Two cups of hot cocoa a day sharpen seniors' brains, study suggests
Memory loss and dementia are major fears for aging adults, but a new study suggests a sweet way to stave off those brain woes: Drinking hot cocoa daily.
Researchers are reporting in the Aug. 7 issue of Neurology that seniors who drank two cups of hot cocoa a day for one month performed better on thinking and memory tests than those who didn't. Brain imaging also showed cocoa-drinkers had better blood flow in the brain.
The study's authors say their research reflects a growing body of evidence that blood flow in the brain impacts thinking and memory.
"As different areas of the brain need more energy to complete their tasks, they also need greater blood flow," study author Dr. Farzaneh Aghdassi Sorond, an associate neurologist at Harvard Medical School and Brigham and Women's Hospital in Boston, said in a statement. "This relationship, called neurovascular coupling, may play an important role in diseases such as Alzheimer's."
In the United States, more than 5.2 million people have Alzheimer's or some other form of dementia. That number is expected to climb to 13.8 million by 2050, a March report from the Alzheimer's Association found.
Sorond and her colleagues enlisted 60 dementia-free people -- average age 73 --and told them to drink two cups of hot cocoa daily for 30 days, but not consume any other chocolate throughout the study.
Eighteen of the subjects had impaired blood flow when the study began. MRI scans revealed they were more likely to have tiny areas of brain damage than those with normal blood flow.
After drinking hot cocoa for a month, Doppler brain scans revealed subjects with blood flow problems saw more than an 8 percent boost in their brain's blood circulation to working areas of the brain. They also improved their times on memory tests, with their average scores dropping by more than 50 seconds at the end of the study.
People who had normal blood flow at the start of the study, however, did not see these benefits.
Previous research suggests chocolate can carry vascular health benefits. Studies have linked consuming chocolate -- often dark -- to reduced blood pressure, lower risk for stroke, better cholesterol levelsand even benefits in people with mild cognitive impairment (MCI), a condition in which people have difficulties with memory and are at raised risk for dementia and Alzheimer's.
One study even linked chocolate consumption to increased odds of winning the Nobel Prize, suggesting cocoa's brain-boosting abilities.
These studies have pointed to flavonols, antioxidant compounds found in cocoa that improve blood flow. Darker chocolates are heavier in the compounds.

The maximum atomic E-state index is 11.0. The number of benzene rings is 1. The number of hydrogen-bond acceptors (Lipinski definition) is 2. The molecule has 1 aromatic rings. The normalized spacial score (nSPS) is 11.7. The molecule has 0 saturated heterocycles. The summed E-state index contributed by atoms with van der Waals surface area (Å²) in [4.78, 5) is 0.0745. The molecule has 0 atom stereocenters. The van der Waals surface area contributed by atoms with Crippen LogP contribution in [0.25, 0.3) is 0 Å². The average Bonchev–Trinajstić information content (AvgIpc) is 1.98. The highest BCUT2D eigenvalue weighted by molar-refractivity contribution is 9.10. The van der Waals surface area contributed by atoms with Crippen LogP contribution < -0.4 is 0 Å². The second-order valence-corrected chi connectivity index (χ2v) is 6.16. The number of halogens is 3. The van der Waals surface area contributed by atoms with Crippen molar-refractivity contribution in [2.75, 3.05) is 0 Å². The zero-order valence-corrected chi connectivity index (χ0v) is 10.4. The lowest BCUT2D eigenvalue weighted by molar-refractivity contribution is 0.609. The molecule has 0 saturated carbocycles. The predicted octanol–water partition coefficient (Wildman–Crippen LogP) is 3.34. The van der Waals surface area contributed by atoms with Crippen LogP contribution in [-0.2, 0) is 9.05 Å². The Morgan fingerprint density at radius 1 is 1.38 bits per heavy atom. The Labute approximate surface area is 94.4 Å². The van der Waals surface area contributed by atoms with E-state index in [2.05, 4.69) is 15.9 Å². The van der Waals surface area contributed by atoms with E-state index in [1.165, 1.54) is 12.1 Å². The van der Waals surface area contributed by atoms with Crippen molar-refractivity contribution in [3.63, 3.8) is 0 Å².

In the new study, however, the researchers randomized cocoa drinkers to receive either flavanol-rich or flavanol-poor brews and found no difference between the two groups for any of the findings. That suggests the person's vascular state, more so than the type of cocoa they drank, was tied to the memory and thinking benefits.
"Though more work is needed to prove a definitive causative link among cocoa consumption, vascular pathology, and cognitive decline, the present study is a remarkable first step," wrote researchers Dr. Paul B. Rosenberg of Johns Hopkins Medicine and Can Ozan Tan of Harvard in an accompanying commentary published in the same journal issue.
The study showed that neurovascular coupling can be easily measured with existing technology, and that it adds more evidence to the link of blood flow and memory functions, they wrote. But, more work is needed to prove a link between cocoa, blood flow problems and memory declines.
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"I look at this as a very interesting, preliminary study," Dr. Alexander Duart Rae-Grant, acting director of the Lou Ruvo Center for Brain Health at the Cleveland Clinic, told CBSNews.com. "We're recognizing more and more in the field that there's an important vascular component to dementia and cognitive impairment."
He agreed with the commentary's authors that the research provides evidence that these study methods can be used to look at blood vessel changes in the brain and test other interventions to improve brain blood flow, such as new medications or exercise.
Rae-Grant also pointed out there's more evidence-backed ways to reduce risk for cognitive decline and dementia, includingengaging in physical activity, getting enough sleep, reading, doing social activities and eating healthy.
"I wouldn't have people running off to get cocoa now," he said.
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